US exploits North Korea’s missile test to flex military muscle

Amid increasing US provocations in East Asia, North Korea test fired an intercontinental ballistic missile (ICBM) on Saturday. The launch was in response to upcoming US-South Korea joint war games and was quickly seized on by Washington to flex its military might around the Korean Peninsula as it prepares for war with China.

Pyongyang stated on Sunday that it had launched a Hwasong-15 ICBM the previous day. The missile was fired as part of a “sudden” launching drill, with the purpose of ensuring the North’s ability to deter attack from the US.

This photo distributed by the North Korean government shows what was said to be the test launch of a Hwasong-12 intermediate range missile in Pyongyang, North Korea, Aug. 29, 2017. [AP Photo/ Korean Central News Agency/Korea News Service via AP]

The missile reportedly flew at a lofted angle and traveled for 989 kilometers before landing in international waters in the Sea of Japan. Tokyo claimed the missile landed within its exclusive economic zone, some 200 kilometers off the coast of Oshima Island, a part of Hokkaido.

The North’s Korean Central News Agency (KCNA) reported, “The drill was suddenly organized without previous notice under an emergency firepower combat standby order given at dawn of February 18.” The test firing comes ahead of joint, large-scale military exercises between the US and South Korea in the coming weeks, which Pyongyang stated could not be “overlooked.”

On Monday, Pyongyang fired two additional short-range ballistic missiles into the Sea of Japan.

The US and South Korea responded to the ICBM launch with provocative joint air drills that involved at least two B-1B bombers, capable of carrying the largest payload of conventional weapons in the US Air Force, or up to 57 tons each. While the bomber supposedly is no longer capable of carrying nuclear armaments, Washington has made clear that it is ready to deploy nuclear weapons against North Korea, an impoverished country of 26 million people.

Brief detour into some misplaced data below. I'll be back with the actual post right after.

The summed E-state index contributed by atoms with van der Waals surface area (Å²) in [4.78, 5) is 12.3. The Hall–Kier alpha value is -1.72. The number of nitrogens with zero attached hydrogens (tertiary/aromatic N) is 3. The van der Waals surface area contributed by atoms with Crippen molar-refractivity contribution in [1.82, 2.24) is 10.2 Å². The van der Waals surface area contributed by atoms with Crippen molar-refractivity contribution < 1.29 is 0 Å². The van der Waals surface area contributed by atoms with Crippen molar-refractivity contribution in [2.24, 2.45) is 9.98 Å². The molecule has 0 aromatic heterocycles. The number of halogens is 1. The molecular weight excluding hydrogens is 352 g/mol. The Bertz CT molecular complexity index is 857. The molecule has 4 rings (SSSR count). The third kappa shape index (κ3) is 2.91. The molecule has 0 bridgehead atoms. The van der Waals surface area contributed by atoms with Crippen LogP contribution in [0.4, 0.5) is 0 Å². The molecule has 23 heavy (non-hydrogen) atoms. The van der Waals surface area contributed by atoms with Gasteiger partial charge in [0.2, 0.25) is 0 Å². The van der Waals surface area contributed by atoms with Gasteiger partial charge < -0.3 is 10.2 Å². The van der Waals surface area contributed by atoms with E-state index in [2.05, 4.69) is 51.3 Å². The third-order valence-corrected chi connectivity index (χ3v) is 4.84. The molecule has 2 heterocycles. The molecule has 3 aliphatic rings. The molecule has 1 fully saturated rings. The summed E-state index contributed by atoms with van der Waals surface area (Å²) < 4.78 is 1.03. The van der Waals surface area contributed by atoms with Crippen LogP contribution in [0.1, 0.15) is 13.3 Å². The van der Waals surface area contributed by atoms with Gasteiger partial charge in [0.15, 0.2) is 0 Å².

The drills involved at least ten aircraft including US F-16 fighter jets and South Korean F-35A and F-15K jets. The planes engaged in maneuvers over the Sea of Japan and the Yellow Sea as well as in the southern regions of the Korean peninsula.

Seoul’s Joint Chiefs of Staff said in a statement, “The training this time demonstrated the South Korea-US combined defense capabilities and posture featuring the alliance’s overwhelming forces, through the timely and immediate deployment of the US’s extended deterrence assets to the Korean Peninsula [emphasis added].”

“Extended deterrence” refers to the US’s so-called nuclear umbrella, which includes South Korea. While couched in defensive language, Washington and Seoul are goading North Korea and seizing on Pyongyang’s response to ratchet up military preparations. The scale of destructive capabilities deployed to the Korean Peninsula indicates that China rather than North Korea, is the real target.

In the past several weeks, Washington has stoked tensions with Beijing over a Chinese balloon that drifted off course and floated over the United States before being shot down by the US Air Force on February 4. The entire political and media establishment whipped up an hysterical campaign with unsubstantiated claims that the US was under threat from a Chinese spy balloon.